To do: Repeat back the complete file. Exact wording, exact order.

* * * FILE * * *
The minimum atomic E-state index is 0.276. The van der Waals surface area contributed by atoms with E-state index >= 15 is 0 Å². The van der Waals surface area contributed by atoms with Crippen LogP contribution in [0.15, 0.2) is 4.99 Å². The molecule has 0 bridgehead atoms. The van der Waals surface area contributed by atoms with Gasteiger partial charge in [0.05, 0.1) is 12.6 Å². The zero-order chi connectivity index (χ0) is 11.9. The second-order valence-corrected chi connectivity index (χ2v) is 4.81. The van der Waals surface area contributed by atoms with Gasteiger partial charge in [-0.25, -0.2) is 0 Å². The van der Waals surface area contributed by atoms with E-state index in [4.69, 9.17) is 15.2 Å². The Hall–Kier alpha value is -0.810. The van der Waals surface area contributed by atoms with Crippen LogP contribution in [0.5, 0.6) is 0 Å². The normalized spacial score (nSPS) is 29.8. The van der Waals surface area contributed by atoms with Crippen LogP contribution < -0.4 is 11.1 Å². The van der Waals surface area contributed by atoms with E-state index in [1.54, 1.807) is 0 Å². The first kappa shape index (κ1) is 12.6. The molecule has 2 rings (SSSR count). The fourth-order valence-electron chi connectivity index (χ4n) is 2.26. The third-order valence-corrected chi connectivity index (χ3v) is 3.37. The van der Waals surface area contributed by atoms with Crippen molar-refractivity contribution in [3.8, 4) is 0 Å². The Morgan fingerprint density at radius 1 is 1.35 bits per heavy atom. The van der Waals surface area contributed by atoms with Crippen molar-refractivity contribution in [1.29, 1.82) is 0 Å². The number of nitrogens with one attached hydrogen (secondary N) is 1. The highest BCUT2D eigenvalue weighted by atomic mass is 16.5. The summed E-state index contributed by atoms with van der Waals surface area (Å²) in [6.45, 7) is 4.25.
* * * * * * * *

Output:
The minimum atomic E-state index is 0.276. The van der Waals surface area contributed by atoms with E-state index >= 15 is 0 Å². The van der Waals surface area contributed by atoms with Crippen LogP contribution in [0.15, 0.2) is 4.99 Å². The molecule has 0 bridgehead atoms. The van der Waals surface area contributed by atoms with Gasteiger partial charge in [0.05, 0.1) is 12.6 Å². The zero-order chi connectivity index (χ0) is 11.9. The second-order valence-corrected chi connectivity index (χ2v) is 4.81. The van der Waals surface area contributed by atoms with Gasteiger partial charge in [-0.25, -0.2) is 0 Å². The van der Waals surface area contributed by atoms with E-state index in [4.69, 9.17) is 15.2 Å². The Hall–Kier alpha value is -0.810. The van der Waals surface area contributed by atoms with Crippen LogP contribution in [0.5, 0.6) is 0 Å². The normalized spacial score (nSPS) is 29.8. The van der Waals surface area contributed by atoms with Crippen LogP contribution < -0.4 is 11.1 Å². The van der Waals surface area contributed by atoms with E-state index in [1.54, 1.807) is 0 Å². The first kappa shape index (κ1) is 12.6. The molecule has 2 rings (SSSR count). The fourth-order valence-electron chi connectivity index (χ4n) is 2.26. The third-order valence-corrected chi connectivity index (χ3v) is 3.37. The van der Waals surface area contributed by atoms with Crippen molar-refractivity contribution in [3.8, 4) is 0 Å². The Morgan fingerprint density at radius 1 is 1.35 bits per heavy atom. The van der Waals surface area contributed by atoms with Crippen molar-refractivity contribution in [1.29, 1.82) is 0 Å². The number of nitrogens with one attached hydrogen (secondary N) is 1. The highest BCUT2D eigenvalue weighted by atomic mass is 16.5. The summed E-state index contributed by atoms with van der Waals surface area (Å²) in [6.45, 7) is 4.25.